How much economic growth will tax cuts create? The President’s outline of his tax proposals is based on the premise that tax cuts pay for themselves by stimulating the economy to create additional and offsetting tax revenues. There are varying ways to project the effect of tax policy on economic growth and tax revenue; the most popular method is called dynamic scoring. To bring dynamic scoring into focus, it is necessary to understand what it is, how it is calculated, and why it matters.
Please note that we will be looking at dynamic scoring through the lens of a tax cut, though dynamic scoring could also be used to measure the effects of a spending increase. Also, we will be using a series of simplified examples to illustrate the basic principles of dynamic scoring, which do not incorporate all of the factors that can affect dynamic scoring projections.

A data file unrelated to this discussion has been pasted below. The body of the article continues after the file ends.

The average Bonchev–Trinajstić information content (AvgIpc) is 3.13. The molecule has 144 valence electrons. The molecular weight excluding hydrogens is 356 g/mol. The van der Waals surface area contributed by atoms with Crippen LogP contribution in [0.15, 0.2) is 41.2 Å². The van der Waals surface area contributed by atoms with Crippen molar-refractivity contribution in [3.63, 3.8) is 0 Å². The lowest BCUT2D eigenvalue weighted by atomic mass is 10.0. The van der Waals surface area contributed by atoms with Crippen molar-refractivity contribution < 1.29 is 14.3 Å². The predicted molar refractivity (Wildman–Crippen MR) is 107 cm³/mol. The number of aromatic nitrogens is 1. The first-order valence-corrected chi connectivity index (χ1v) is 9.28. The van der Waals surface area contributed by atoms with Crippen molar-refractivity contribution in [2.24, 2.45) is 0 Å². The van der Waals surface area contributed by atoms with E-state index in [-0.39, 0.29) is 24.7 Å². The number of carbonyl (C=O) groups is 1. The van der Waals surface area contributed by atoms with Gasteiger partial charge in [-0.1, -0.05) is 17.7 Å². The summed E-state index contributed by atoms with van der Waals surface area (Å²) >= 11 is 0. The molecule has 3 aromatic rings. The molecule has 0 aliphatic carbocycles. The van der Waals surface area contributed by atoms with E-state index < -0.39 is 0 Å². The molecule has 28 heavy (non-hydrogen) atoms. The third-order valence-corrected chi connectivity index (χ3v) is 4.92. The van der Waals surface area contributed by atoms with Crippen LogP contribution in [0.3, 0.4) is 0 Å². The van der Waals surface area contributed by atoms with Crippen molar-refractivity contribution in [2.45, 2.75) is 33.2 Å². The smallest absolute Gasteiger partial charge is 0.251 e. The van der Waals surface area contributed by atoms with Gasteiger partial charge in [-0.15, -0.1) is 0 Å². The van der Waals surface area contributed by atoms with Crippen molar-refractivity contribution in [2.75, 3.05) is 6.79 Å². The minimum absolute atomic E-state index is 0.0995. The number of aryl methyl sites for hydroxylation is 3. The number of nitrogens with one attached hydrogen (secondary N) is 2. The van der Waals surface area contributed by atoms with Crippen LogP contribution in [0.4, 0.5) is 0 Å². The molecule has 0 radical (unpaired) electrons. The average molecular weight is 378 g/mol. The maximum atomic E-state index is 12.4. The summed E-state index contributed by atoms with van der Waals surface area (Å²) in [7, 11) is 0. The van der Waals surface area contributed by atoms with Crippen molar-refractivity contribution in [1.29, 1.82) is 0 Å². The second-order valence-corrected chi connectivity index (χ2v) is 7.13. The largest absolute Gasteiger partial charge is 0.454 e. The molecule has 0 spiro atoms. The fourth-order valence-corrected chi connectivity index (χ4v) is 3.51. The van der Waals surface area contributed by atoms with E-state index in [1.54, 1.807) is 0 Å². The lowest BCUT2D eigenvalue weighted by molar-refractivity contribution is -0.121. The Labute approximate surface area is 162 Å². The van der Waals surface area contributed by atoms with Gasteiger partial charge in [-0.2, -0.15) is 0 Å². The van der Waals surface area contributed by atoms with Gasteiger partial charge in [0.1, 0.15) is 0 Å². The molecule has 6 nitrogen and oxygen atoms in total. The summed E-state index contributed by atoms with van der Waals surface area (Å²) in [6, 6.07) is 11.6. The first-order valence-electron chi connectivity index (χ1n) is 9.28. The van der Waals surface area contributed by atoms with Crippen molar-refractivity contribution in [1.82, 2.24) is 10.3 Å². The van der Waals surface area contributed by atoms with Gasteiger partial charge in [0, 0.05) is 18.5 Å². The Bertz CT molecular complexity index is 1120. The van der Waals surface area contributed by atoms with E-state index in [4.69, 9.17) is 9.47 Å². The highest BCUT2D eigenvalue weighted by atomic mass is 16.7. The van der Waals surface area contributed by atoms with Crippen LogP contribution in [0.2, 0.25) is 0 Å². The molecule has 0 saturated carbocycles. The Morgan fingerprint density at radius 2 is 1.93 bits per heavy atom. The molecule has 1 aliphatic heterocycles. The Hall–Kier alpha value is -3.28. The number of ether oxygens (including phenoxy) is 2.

What Is Dynamic Scoring?
In its simplest form, dynamic scoring is a projection of future revenue derived from the economic effects of changes in fiscal policy. For instance, dynamic scoring assumes a behavioral response to tax policy that impacts labor, capital investment, savings, and other incentives. In the case of tax cuts, the macroeconomic effects of these responses adds projected revenue into the pool of money that the government taxes.